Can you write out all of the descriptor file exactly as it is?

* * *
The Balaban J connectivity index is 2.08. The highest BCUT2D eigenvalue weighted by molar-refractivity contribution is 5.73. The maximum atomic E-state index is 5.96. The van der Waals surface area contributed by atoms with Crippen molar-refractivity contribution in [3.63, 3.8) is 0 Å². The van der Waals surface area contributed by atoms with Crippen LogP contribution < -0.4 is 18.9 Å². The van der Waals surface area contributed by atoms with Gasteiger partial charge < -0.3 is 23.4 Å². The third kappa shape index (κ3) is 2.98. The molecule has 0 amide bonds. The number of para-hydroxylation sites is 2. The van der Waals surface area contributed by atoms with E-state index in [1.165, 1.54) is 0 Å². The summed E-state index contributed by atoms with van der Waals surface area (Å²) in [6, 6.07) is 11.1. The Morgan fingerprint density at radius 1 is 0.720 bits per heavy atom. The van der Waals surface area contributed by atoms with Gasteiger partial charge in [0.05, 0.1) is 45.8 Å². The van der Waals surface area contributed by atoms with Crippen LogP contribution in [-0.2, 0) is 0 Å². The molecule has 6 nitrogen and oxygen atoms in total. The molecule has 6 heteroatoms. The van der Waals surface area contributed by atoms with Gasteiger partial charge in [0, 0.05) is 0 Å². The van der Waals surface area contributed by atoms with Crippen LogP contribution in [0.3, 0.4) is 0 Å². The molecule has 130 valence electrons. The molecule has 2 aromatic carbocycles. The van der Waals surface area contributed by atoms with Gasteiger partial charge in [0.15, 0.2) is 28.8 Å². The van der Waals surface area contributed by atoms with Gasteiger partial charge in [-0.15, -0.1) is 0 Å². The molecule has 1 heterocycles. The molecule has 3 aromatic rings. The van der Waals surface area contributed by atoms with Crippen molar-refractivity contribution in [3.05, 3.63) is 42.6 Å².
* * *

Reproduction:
The Balaban J connectivity index is 2.08. The highest BCUT2D eigenvalue weighted by molar-refractivity contribution is 5.73. The maximum atomic E-state index is 5.96. The van der Waals surface area contributed by atoms with Crippen molar-refractivity contribution in [3.63, 3.8) is 0 Å². The van der Waals surface area contributed by atoms with Crippen LogP contribution < -0.4 is 18.9 Å². The van der Waals surface area contributed by atoms with Gasteiger partial charge < -0.3 is 23.4 Å². The third kappa shape index (κ3) is 2.98. The molecule has 0 amide bonds. The number of para-hydroxylation sites is 2. The van der Waals surface area contributed by atoms with E-state index in [1.165, 1.54) is 0 Å². The summed E-state index contributed by atoms with van der Waals surface area (Å²) in [6, 6.07) is 11.1. The Morgan fingerprint density at radius 1 is 0.720 bits per heavy atom. The van der Waals surface area contributed by atoms with Gasteiger partial charge in [0.05, 0.1) is 45.8 Å². The van der Waals surface area contributed by atoms with Crippen LogP contribution in [-0.2, 0) is 0 Å². The molecule has 6 nitrogen and oxygen atoms in total. The molecule has 6 heteroatoms. The van der Waals surface area contributed by atoms with Gasteiger partial charge in [0, 0.05) is 0 Å². The van der Waals surface area contributed by atoms with Crippen LogP contribution in [0.3, 0.4) is 0 Å². The molecule has 130 valence electrons. The molecule has 2 aromatic carbocycles. The van der Waals surface area contributed by atoms with Gasteiger partial charge in [0.15, 0.2) is 28.8 Å². The van der Waals surface area contributed by atoms with Gasteiger partial charge in [-0.15, -0.1) is 0 Å². The molecule has 1 heterocycles. The molecule has 3 aromatic rings. The van der Waals surface area contributed by atoms with Crippen molar-refractivity contribution in [3.05, 3.63) is 42.6 Å².